That being said: flexible structs (and unbounded arrays in general) are a low-level unsafe feature, by design. And as such, I don't think we should make them easier to use, since that also makes them much easier to misuse (even if you know what you're doing). The behavior that we have right now is, for the most part, correct IMO. It makes logical sense (see below) and does a good job of preventing bugs. They serve their intended purpose.

Oh and regarding size, if we're having flexible structs just for C compat, size should behave the way it does in C, and if not, probably still the same, but I'm less sure about that.

The size isn't really accurate though. The type still semantically has undefined size, so I don't think size should lie to you, even if it makes some operations slightly more convenient.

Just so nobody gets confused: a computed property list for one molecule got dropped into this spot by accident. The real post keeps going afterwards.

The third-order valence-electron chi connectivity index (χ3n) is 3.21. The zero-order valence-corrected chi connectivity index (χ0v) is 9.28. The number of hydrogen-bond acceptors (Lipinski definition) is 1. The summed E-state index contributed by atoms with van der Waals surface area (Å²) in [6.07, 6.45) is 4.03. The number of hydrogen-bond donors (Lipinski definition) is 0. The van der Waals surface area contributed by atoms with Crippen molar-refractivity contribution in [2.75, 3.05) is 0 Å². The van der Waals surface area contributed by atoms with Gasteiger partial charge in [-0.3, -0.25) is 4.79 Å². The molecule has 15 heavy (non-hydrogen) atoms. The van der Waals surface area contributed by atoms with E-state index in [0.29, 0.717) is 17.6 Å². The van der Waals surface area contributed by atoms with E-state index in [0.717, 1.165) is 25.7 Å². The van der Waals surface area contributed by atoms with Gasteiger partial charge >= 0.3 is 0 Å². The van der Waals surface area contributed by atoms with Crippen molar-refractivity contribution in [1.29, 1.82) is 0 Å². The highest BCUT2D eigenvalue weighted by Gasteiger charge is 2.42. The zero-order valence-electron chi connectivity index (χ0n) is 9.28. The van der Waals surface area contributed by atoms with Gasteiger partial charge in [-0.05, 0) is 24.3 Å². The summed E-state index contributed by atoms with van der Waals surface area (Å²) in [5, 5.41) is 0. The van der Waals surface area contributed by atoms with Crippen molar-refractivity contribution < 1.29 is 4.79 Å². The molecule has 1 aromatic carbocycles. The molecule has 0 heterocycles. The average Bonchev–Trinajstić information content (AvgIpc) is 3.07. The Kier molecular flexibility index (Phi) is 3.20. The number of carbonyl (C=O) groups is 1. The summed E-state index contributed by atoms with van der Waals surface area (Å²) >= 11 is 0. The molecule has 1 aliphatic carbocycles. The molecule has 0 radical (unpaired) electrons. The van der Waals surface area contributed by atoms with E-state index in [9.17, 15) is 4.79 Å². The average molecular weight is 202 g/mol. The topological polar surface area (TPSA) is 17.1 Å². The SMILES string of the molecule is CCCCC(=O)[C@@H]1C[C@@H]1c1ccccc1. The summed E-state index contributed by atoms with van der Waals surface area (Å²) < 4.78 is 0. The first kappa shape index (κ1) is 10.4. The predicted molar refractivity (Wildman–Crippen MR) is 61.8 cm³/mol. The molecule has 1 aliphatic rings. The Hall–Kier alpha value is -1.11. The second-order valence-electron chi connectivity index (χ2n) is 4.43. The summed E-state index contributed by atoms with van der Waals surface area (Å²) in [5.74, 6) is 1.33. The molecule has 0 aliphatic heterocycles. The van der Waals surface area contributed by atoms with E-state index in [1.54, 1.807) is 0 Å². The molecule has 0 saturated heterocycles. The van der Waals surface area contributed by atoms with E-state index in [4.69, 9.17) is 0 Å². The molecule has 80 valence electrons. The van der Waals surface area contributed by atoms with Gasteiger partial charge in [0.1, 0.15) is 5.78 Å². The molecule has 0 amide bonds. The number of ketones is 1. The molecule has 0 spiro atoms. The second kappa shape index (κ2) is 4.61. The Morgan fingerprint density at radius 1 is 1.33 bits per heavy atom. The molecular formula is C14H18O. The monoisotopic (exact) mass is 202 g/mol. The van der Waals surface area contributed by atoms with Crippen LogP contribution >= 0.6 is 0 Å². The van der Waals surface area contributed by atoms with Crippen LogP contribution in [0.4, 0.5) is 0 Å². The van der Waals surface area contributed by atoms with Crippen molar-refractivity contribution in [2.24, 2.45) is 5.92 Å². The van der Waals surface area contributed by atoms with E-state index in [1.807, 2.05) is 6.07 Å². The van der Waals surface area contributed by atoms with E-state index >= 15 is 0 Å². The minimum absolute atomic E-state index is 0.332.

The semantics don't exactly match up with C because our type system is different from C's. C has a notion of "complete" and "incomplete types"; all complete types have a definite size. Struct types whose final member is an incomplete array are themselves complete types, albeit with some restrictions on their use (special cases which Hare currently doesn't need to worry about). The incomplete array at the end just acts as a way to read/write memory which extends beyond the rest of the struct.

Hare has no such distinction: types may either have a definite size or an undefined size. A struct whose final member has undefined size must, by extension, have undefined size itself.

And fwiw, I also think we should consider allowing stack allocated unbounded arrays, since I don't think there are any technical reasons not to, and not having them is sometimes annoying to deal with.

Unbounded arrays are inherently unsafe, and so I think it's good that working with them isn't really easy. The stack corruption bug I mentioned in the previous comment which was prevented does enough to convince me of this.